At its heart, agile remains a mindset that can help anyone in any line of work keep things simple, stay open to change, focus on delivering value, and continuously improve their ways of working.
What Is Scrum?
Scrum is an agile framework for developing and maintaining products.
One thing about Scrum that surprises most people I talk to is that Scrum is an agile framework, but it predates agile. Scrum was created in the 1990s by Jeff Sutherland and Ken Schwaber, who are also two of the 17 co-signers of the Manifesto for Agile Software Development.
Scrum is an agile framework that individuals, teams, and organizations can use to build products of any kind and to solve complex problems in an iterative and incremental way. Scrum helps its practitioners to focus on customer value, work in short cycles, ship in small chunks, and continuously improve.
Scrum is described in the Scrum Guide (scrumguides.org), a 14-page document that’s intentionally lightweight and purposefully incomplete. Every now and then, Jeff Sutherland, Ken Schwaber, and their teams at the Scrum Alliance, Scrum.org, and Scrum Inc. make updates to the guide based on their lessons learned from case studies of companies and teams using the framework.
In Scrum, there’s a Scrum Team. The team consists of a Scrum Master, a Product Owner, and Developers. One thing that most people misunderstand about Scrum is the meaning of the word “developers.” Scrum is not a software development framework per se, it’s a product development framework. In that sense, a developer is any team member who is developing the product.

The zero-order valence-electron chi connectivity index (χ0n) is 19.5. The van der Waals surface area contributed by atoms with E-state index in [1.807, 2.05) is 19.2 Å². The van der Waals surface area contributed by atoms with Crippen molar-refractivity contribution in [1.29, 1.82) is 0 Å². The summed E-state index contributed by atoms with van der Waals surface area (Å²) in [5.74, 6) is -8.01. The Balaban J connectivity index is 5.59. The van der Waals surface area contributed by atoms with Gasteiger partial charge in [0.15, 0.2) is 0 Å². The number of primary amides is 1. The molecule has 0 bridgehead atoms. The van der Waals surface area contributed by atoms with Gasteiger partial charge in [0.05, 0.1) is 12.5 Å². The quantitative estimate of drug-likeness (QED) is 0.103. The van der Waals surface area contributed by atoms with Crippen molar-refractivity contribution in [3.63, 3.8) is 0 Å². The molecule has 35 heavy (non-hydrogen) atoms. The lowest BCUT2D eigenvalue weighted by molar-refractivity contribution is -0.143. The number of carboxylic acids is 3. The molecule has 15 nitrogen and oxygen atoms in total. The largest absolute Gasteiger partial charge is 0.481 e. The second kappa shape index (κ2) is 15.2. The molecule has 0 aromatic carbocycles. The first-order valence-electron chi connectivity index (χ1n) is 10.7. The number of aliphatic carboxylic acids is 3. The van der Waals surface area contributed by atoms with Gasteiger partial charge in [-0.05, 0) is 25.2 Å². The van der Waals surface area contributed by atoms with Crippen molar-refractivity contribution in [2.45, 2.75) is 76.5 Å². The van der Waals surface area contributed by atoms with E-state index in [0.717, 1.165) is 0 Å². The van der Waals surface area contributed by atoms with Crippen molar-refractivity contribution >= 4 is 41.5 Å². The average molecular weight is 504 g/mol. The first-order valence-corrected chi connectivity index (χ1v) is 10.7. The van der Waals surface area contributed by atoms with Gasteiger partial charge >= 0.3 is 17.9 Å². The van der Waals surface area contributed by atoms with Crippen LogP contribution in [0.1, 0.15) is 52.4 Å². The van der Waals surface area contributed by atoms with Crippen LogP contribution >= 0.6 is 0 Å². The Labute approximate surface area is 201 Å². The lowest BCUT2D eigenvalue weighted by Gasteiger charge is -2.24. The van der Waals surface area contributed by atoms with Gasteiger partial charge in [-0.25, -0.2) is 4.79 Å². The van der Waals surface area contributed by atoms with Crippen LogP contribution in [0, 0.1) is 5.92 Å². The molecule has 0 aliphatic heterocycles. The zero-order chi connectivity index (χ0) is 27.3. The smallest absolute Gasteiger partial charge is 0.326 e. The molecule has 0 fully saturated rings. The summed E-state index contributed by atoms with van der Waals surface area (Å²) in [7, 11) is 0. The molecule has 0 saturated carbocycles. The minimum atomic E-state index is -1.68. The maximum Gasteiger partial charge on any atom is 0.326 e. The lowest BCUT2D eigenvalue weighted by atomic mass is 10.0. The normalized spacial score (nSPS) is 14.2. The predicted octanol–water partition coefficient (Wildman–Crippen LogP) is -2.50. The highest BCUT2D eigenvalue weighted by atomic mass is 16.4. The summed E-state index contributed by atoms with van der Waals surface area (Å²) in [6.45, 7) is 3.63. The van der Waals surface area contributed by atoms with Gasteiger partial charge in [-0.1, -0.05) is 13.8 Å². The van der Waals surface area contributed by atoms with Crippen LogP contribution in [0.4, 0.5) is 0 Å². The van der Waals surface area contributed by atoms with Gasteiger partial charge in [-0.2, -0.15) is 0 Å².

A Scrum Team consists of at least 3 and at most 9 members (this number includes the Scrum Master and the Product Owner). The Scrum Team works in iterations called “sprints,” shipping chunks of a product called “increments” during each sprint. In Scrum, the Scrum Master fosters an environment where:
- The Product Owner orders the work into a product backlog.
- The Scrum Team turns a selection of the work into a product increment.
- The Scrum Team and its stakeholders (sponsors, customers, users) inspects the results and adjusts for the next sprint.
At the start of each sprint, the Scrum Team has a Sprint Planning session. The Product Owner outlines a sprint goal and explains to the team why the sprint that’s about to start is valuable to the team, the organization, their customers, and their broader set of stakeholders.